Since vehicles would be moving at higher speeds and peds would have longer crossing distances, by using the same logic, we should put in barriers at every unsignalized intersection also. Again, this just doesn’t make sense. By following the sidewalk, pedestrians are directed to the safest crossing locations.
Turn Lanes at Intersections (1105.7)
- The draft guidelines also include a requirement for a pedestrian activated signal at each segment of a crosswalk that crosses right or left turn slip lanes.
This will likely increase vehicular crashes. In order to place the signals where turning vehicles can see them an adequate distance in advance of the crossing, they will also be visible to through vehicles who may become confused by several conflicting indications. Rear end and side-swipe crashes will likely result.
This should not be mandatory at all locations, but rather should be considered on a case by case basis. If signals are not needed for non-handicapped persons, there is a question as to whether or not they would be needed for handicapped individuals.
Accessible Pedestrian Signal Systems (1102.8, 1106)
1106.2 Pedestrian Signal Devices. Each crosswalk with pedestrian signal indication shall have a signal device which includes audible and vibrotactile indications of the WALK interval. Where a pedestrian pushbutton is provided, it shall be integrated into the signal device and shall comply with 1106.3.
Obviously these add cost to signal installation/maintenance. Where will the funding for this come from in these tight economic times?
1106.2.1 Location. Pedestrian signal devices shall be located 60 inches (1525 mm) maximum from the crosswalk line extended, 120 inches (3050 mm) maximum and 30 inches (760 mm) minimum from the curb line, and 120 inches (3050 mm) minimum from other pedestrian signal devices at a crossing. The control face of the signal device shall be installed to face the intersection and be parallel to the direction of the crosswalk it serves.
This will require major reconstruction of many traffic signals. In many locations, it is not possible to comply with this due to existing obstructions in the way of the signal, including underground utilities.
1106.3.2 Locator Tone. Pedestrian pushbuttons shall incorporate a locator tone at the pushbutton. Locator tone volume measured at 36 inches (915 mm) from the pushbutton shall be 2 dB minimum and 5 dB maximum above ambient noise level and shall be responsive to ambient noise level changes. The duration of the locator tone shall be 0.15 seconds maximum and shall repeat at intervals of one second. The locator tone shall operate during the DON’T WALK and flashing DON’T WALK intervals only and shall be deactivated when the pedestrian signal system is not operative.
This is another cost concern. It is also sometimes a concern with nearby residents/businesses as to the addition of noise pollution.
1106.4.2 Street Name. Signs shall include street name information aligned parallel to the crosswalk direction and complying with 703.2.
Another cost concern.
On-Street Parking (1102.14, 1109)
- The draft guidelines would require access to at least one parking space on each blockface.
In an area with 150 foot long blocks and parallel parking, you can only provide 4 or 5 spaces per block. This creates a rate of handicap parking in the 20-25% range, which is ridiculously high unless you are in Florida or Arizona. If the same block has angle parking, you are looking at approximately 8 spaces, dropping the rate for handicapped spaces to 12.5%, still considerably higher than what is required for parking lots. Merchants in particular will have great problems with creating many unusable parking spaces, which will lead to misuse of these spaces.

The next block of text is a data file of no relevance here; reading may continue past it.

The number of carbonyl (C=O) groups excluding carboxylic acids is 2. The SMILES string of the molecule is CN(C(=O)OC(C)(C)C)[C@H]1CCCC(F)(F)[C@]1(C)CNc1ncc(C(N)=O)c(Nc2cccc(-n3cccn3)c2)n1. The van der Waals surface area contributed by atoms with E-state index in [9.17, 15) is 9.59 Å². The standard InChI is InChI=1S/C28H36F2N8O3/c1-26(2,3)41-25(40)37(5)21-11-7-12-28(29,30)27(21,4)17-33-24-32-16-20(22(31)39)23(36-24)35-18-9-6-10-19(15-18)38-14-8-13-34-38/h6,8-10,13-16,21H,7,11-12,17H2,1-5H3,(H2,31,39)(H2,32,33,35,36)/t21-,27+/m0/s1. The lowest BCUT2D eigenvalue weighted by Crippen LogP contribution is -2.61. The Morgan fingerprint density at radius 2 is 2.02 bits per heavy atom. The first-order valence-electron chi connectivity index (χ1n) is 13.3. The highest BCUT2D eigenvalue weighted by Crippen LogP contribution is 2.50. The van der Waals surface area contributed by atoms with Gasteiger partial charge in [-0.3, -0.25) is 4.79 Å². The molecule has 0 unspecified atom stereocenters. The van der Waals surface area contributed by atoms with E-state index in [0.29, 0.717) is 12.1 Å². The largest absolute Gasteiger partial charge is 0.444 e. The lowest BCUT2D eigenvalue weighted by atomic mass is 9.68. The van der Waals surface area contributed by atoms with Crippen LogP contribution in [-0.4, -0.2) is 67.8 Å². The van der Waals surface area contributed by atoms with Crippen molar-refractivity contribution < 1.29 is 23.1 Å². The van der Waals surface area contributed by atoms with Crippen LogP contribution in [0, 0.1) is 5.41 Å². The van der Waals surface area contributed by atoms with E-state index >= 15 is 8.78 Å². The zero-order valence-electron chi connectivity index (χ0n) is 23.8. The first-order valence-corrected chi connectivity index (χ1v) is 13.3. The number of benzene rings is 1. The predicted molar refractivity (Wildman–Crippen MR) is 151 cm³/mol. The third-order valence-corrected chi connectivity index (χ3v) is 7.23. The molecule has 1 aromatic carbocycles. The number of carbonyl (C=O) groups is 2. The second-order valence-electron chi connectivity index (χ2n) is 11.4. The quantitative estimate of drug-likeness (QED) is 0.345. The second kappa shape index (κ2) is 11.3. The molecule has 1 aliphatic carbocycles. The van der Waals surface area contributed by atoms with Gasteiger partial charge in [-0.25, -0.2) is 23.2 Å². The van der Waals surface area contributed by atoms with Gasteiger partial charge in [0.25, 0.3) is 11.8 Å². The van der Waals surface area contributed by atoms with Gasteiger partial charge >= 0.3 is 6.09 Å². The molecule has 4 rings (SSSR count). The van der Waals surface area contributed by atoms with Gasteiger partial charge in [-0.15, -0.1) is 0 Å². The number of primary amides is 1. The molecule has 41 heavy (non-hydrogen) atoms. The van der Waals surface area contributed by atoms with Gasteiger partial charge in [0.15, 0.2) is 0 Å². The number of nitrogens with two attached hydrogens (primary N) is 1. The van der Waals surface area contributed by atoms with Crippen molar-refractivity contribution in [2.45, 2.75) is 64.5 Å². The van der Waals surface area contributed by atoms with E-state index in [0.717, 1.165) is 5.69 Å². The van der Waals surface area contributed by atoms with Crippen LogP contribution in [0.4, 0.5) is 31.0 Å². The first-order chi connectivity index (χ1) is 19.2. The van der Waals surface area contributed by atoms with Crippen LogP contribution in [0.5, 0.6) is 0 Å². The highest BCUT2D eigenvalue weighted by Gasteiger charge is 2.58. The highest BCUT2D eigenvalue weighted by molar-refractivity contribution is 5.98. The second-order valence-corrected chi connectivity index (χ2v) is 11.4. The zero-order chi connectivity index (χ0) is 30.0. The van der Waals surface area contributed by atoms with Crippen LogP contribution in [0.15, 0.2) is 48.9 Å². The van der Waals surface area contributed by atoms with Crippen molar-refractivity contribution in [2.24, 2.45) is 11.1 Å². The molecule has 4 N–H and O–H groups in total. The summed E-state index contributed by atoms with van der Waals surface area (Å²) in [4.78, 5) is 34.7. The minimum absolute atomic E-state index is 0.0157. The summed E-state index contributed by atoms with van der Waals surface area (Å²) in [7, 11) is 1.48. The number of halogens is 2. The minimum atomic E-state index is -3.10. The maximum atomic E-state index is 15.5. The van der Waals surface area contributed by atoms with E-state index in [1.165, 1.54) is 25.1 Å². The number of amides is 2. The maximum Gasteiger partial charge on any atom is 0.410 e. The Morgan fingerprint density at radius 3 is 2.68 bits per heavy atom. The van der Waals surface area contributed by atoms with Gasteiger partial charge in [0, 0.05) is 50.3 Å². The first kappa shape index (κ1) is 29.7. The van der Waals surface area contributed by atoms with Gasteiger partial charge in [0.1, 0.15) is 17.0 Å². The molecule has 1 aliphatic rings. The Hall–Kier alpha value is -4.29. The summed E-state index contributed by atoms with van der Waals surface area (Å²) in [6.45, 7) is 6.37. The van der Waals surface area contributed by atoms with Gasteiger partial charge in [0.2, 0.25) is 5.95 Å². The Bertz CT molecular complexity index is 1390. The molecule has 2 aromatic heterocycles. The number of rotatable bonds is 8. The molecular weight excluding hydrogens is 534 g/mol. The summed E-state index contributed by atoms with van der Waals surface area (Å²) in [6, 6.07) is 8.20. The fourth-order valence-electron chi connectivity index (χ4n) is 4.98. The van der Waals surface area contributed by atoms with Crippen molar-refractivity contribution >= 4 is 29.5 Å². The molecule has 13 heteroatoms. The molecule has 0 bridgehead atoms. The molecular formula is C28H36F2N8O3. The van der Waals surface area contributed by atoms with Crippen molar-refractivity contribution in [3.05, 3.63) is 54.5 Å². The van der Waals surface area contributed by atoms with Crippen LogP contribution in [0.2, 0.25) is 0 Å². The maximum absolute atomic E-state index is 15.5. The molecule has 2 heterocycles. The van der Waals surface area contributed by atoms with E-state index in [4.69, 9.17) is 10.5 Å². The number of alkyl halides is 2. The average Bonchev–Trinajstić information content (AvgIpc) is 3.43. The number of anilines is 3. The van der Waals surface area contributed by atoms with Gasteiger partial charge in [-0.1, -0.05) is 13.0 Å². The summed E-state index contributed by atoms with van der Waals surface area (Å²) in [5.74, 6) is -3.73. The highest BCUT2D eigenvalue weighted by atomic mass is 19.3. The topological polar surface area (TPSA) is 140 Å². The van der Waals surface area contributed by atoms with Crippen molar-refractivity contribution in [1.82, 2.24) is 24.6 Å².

This also does not specify if this would be required city-wide or only in commercial areas. Providing the required handicapped parking space with signing, pavement markings and ramps on every block in the city would create an astronomical cost.
- Requirements address adjoining access aisles at spaces, accessible connecting routes, signs, and parking meters. An accessible parallel space and access aisle, which must be flush with the street, can be achieved by indenting the curb line, similar to a loading zone.
This will create problems during snow events. Plows will come along and push snow into the indented area, making them useless. These will also create discontinuities in the sidewalks in downtown areas where sidewalks normally run from the face of buildings to the edge of the curb. In high ped areas, this will have a major negative impact. I think the cost of lawsuits related to trips and falls in these inset areas each year will greatly outweigh any benefits derived from their installation.
Passenger Loading Zones (1102.15)
- ADAAG requirements for passenger loading zones would be applied to loading zones in the public right-of-way. Where a long loading zone is provided, at least one area in every 100 continuous feet must comply with requirements in ADAAG section 302 and 503 which address the surfacing, the size of vehicle pull-up spaces (8 by 20 feet minimum), the marking and size of access aisles (at least 60 inches wide and as long as the pull-up space), and vertical clearance (114 inches minimum).
These will not work well at schools where it is important to provide curbs to create barriers to vehicles running onto sidewalks and hitting pedestrians.
- 1111.3 Location. The alternate circulation path shall parallel the disrupted pedestrian access route, on the same side of the street.
This is a costly unfunded mandate. Providing parallel ped access on the same side of the Street as the existing path is often not practicable. Based on costs and usage, it is often impossible to justify not moving pedestrians, both able bodied and disabled, to an adjacent route.
- 1102.5.2 Post-Mounted Objects. Free-standing objects mounted on posts or pylons shall overhang circulation paths 4 inches (100 mm) maximum when located 27 inches (685 mm) minimum and 80 inches (2030 mm) maximum above the finish floor or ground.
The MUTCD allows secondary signs to have a minimum height of 72”, vs. 80” required here. This would require major work to change signs throughout the city.
Again, we support reasonable access for disabled pedestrians and continually review our standards and processes to assure that what we are doing is reasonable and safe. We are concerned that these draft guidelines, if adopted, would create major consequences for communities of all sizes. We would ask that these consequences be considered more carefully before enacting any changes to the existing requirements.
Randy Hoskins, P.E.
City Traffic Engineer
City of Lincoln, Nebraska